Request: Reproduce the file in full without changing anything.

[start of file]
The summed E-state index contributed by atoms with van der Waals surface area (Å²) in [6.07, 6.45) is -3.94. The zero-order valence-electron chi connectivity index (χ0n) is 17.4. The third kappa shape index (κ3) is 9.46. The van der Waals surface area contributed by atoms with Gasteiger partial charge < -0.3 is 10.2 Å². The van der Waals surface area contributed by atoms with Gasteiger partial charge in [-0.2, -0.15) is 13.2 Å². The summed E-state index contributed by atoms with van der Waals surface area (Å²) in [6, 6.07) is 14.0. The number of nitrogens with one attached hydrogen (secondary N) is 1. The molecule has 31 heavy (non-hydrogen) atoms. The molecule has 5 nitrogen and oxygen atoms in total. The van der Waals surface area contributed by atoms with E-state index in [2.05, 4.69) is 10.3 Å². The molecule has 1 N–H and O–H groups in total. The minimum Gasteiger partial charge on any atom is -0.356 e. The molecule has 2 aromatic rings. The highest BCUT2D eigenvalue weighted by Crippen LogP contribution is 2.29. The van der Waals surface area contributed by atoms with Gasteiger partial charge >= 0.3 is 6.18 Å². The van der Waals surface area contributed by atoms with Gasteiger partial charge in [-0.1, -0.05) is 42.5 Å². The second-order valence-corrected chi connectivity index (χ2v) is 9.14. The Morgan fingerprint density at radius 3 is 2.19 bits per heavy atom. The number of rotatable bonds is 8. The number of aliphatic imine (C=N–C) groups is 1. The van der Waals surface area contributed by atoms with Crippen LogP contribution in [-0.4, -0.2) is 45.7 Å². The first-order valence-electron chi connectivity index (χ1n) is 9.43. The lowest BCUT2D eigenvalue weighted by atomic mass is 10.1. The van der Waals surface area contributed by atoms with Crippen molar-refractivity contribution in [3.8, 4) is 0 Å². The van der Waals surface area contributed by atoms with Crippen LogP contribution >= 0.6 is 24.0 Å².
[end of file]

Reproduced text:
The summed E-state index contributed by atoms with van der Waals surface area (Å²) in [6.07, 6.45) is -3.94. The zero-order valence-electron chi connectivity index (χ0n) is 17.4. The third kappa shape index (κ3) is 9.46. The van der Waals surface area contributed by atoms with Gasteiger partial charge < -0.3 is 10.2 Å². The van der Waals surface area contributed by atoms with Gasteiger partial charge in [-0.2, -0.15) is 13.2 Å². The summed E-state index contributed by atoms with van der Waals surface area (Å²) in [6, 6.07) is 14.0. The number of nitrogens with one attached hydrogen (secondary N) is 1. The molecule has 31 heavy (non-hydrogen) atoms. The molecule has 5 nitrogen and oxygen atoms in total. The van der Waals surface area contributed by atoms with E-state index in [2.05, 4.69) is 10.3 Å². The molecule has 1 N–H and O–H groups in total. The minimum Gasteiger partial charge on any atom is -0.356 e. The molecule has 2 aromatic rings. The highest BCUT2D eigenvalue weighted by Crippen LogP contribution is 2.29. The van der Waals surface area contributed by atoms with Gasteiger partial charge >= 0.3 is 6.18 Å². The van der Waals surface area contributed by atoms with Gasteiger partial charge in [-0.1, -0.05) is 42.5 Å². The second-order valence-corrected chi connectivity index (χ2v) is 9.14. The Morgan fingerprint density at radius 3 is 2.19 bits per heavy atom. The number of rotatable bonds is 8. The number of aliphatic imine (C=N–C) groups is 1. The van der Waals surface area contributed by atoms with Crippen LogP contribution in [-0.4, -0.2) is 45.7 Å². The first-order valence-electron chi connectivity index (χ1n) is 9.43. The lowest BCUT2D eigenvalue weighted by atomic mass is 10.1. The van der Waals surface area contributed by atoms with Crippen molar-refractivity contribution in [3.8, 4) is 0 Å². The van der Waals surface area contributed by atoms with Crippen LogP contribution >= 0.6 is 24.0 Å².